22. Morchella esculenta, Linn.—Common Morell.
[image:17659 align=left hspace=0.5]Phallus esculentus, Linn; Helvella esculenta, Sowerby; Fungus faginosus, Lobel., Gerarde, Parkinson; Merulius, J. Bauh. Hist. Pl.
This fungus is sold at the Indian warehouses, and at Covent Garden Market, in the dried and shrivelled state; and though a native of this country, is usually imported from the Continent. In the fresh state it is from 2 to 5 inches high, and hollow (see Fig. 189). The stem is white, from 1 to 3 inches long, 1/2 to 1 inch in diameter. The pileus, which is confluent with the stem, varies in size from that of a pigeon's egg to that of a swan's egg; is deeply pitted or formed in irregular areolae, divided by anastomosing ribs, and varies in colour from a pale yellowish brown to olivaceous and smoke gray. The hymenium covers the whole pileus. The thecae usually contain five globular spores.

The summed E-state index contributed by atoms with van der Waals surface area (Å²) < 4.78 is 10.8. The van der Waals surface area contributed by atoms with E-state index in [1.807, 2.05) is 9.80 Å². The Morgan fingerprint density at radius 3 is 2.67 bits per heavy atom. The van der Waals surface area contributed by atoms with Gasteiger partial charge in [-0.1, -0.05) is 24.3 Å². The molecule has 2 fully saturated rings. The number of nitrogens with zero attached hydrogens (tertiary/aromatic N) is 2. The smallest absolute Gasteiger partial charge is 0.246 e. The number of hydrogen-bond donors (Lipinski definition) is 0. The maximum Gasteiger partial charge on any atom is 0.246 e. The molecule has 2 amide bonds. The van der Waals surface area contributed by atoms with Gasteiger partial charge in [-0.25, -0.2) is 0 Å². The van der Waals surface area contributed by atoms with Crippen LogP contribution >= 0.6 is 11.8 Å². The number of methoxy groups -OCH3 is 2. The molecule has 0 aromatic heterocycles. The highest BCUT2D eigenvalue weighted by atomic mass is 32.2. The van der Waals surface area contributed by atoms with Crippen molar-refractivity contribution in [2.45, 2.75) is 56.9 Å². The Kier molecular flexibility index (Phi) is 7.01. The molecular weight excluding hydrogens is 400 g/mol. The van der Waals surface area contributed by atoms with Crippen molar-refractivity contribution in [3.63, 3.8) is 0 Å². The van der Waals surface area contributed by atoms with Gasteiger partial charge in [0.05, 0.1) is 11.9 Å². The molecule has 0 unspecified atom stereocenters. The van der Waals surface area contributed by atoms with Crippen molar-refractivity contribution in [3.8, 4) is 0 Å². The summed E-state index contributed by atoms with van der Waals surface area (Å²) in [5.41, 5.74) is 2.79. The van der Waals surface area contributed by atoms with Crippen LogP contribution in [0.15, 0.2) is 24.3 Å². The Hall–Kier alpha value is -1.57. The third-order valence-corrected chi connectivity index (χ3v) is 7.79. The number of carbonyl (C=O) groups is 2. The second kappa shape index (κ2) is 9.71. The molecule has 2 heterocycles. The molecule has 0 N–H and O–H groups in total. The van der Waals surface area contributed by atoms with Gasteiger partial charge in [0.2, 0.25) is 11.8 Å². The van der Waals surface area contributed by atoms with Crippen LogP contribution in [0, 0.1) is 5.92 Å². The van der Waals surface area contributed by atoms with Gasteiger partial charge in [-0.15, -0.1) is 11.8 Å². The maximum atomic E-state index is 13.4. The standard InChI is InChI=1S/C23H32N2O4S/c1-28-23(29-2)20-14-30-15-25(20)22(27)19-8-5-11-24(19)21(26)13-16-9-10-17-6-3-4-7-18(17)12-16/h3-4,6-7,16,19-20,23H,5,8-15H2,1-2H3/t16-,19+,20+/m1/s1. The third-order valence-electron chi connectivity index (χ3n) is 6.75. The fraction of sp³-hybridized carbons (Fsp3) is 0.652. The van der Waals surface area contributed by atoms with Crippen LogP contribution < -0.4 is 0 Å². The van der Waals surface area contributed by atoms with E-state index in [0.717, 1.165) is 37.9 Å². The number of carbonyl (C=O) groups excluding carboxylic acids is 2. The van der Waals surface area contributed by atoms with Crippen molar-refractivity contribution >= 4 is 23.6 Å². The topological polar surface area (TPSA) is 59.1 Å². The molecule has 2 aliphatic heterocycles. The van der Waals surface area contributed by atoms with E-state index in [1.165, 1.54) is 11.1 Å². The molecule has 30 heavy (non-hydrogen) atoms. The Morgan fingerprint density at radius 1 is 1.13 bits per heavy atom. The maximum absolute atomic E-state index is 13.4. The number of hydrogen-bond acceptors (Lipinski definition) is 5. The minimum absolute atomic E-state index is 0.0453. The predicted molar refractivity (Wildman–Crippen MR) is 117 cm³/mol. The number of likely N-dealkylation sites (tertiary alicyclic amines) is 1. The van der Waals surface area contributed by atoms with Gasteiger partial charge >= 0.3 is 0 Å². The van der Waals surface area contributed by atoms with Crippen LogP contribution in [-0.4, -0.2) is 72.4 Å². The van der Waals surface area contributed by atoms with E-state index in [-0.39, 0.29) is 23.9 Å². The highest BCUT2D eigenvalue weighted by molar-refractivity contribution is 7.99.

The Morell is a highly-esteemed luxury at table. It usually enters into ragouts or other dishes; but is sometimes cooked by itself, being either stewed, or stuffed and dressed between thin slices of bacon. Though considered to possess nutritive qualities, it is employed at the table as a flavouring ingredient. Virey [Bull. de. Pharm. t. v. p. 201, 1813.] enumerates it among aphrodisiacs.
The Elements of Materia Medica and Therapeutics, Vol. II, 3th American ed., was written by Jonathan Pereira in 1853.